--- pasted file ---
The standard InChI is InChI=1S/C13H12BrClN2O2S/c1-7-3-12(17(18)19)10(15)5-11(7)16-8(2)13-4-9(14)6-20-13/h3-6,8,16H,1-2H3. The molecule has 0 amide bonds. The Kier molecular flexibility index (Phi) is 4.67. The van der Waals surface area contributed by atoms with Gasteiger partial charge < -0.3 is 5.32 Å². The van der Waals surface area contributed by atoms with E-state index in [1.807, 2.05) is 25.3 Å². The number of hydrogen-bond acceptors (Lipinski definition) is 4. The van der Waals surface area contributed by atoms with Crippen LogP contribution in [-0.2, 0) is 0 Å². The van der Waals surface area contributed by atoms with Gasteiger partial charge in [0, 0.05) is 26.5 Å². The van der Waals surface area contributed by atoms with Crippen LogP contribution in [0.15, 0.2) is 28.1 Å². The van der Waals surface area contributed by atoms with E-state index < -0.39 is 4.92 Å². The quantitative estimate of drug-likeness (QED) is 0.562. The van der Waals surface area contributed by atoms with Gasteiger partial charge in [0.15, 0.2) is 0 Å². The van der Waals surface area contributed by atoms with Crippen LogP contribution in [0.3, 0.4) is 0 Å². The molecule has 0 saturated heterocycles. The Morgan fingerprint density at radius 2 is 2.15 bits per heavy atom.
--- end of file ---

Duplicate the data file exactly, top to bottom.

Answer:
The standard InChI is InChI=1S/C13H12BrClN2O2S/c1-7-3-12(17(18)19)10(15)5-11(7)16-8(2)13-4-9(14)6-20-13/h3-6,8,16H,1-2H3. The molecule has 0 amide bonds. The Kier molecular flexibility index (Phi) is 4.67. The van der Waals surface area contributed by atoms with Gasteiger partial charge < -0.3 is 5.32 Å². The van der Waals surface area contributed by atoms with E-state index in [1.807, 2.05) is 25.3 Å². The number of hydrogen-bond acceptors (Lipinski definition) is 4. The van der Waals surface area contributed by atoms with Crippen LogP contribution in [-0.2, 0) is 0 Å². The van der Waals surface area contributed by atoms with Gasteiger partial charge in [0, 0.05) is 26.5 Å². The van der Waals surface area contributed by atoms with Crippen LogP contribution in [0.15, 0.2) is 28.1 Å². The van der Waals surface area contributed by atoms with E-state index < -0.39 is 4.92 Å². The quantitative estimate of drug-likeness (QED) is 0.562. The van der Waals surface area contributed by atoms with Gasteiger partial charge in [0.15, 0.2) is 0 Å². The van der Waals surface area contributed by atoms with Crippen LogP contribution in [0.3, 0.4) is 0 Å². The molecule has 0 saturated heterocycles. The Morgan fingerprint density at radius 2 is 2.15 bits per heavy atom.